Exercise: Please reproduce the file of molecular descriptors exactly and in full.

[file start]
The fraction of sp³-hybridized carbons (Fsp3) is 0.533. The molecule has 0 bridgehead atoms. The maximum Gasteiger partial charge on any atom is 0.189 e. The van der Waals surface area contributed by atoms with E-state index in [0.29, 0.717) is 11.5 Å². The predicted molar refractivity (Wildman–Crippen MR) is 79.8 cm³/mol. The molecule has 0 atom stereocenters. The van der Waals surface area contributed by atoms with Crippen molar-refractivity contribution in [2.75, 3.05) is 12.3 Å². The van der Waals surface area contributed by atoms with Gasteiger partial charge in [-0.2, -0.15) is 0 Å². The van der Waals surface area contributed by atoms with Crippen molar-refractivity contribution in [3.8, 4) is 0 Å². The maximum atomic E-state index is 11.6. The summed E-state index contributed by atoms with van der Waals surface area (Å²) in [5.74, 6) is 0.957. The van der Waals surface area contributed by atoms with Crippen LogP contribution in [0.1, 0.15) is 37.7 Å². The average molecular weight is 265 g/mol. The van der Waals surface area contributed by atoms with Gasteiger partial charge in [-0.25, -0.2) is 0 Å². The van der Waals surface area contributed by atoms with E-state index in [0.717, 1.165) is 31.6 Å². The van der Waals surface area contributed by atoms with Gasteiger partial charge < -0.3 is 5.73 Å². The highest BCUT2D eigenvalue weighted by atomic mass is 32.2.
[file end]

The fraction of sp³-hybridized carbons (Fsp3) is 0.533. The molecule has 0 bridgehead atoms. The maximum Gasteiger partial charge on any atom is 0.189 e. The van der Waals surface area contributed by atoms with E-state index in [0.29, 0.717) is 11.5 Å². The predicted molar refractivity (Wildman–Crippen MR) is 79.8 cm³/mol. The molecule has 0 atom stereocenters. The van der Waals surface area contributed by atoms with Crippen molar-refractivity contribution in [2.75, 3.05) is 12.3 Å². The van der Waals surface area contributed by atoms with Gasteiger partial charge in [-0.2, -0.15) is 0 Å². The van der Waals surface area contributed by atoms with Crippen molar-refractivity contribution in [3.8, 4) is 0 Å². The maximum atomic E-state index is 11.6. The summed E-state index contributed by atoms with van der Waals surface area (Å²) in [5.74, 6) is 0.957. The van der Waals surface area contributed by atoms with Crippen LogP contribution in [0.1, 0.15) is 37.7 Å². The average molecular weight is 265 g/mol. The van der Waals surface area contributed by atoms with Gasteiger partial charge in [-0.25, -0.2) is 0 Å². The van der Waals surface area contributed by atoms with E-state index in [0.717, 1.165) is 31.6 Å². The van der Waals surface area contributed by atoms with Gasteiger partial charge < -0.3 is 5.73 Å². The highest BCUT2D eigenvalue weighted by atomic mass is 32.2.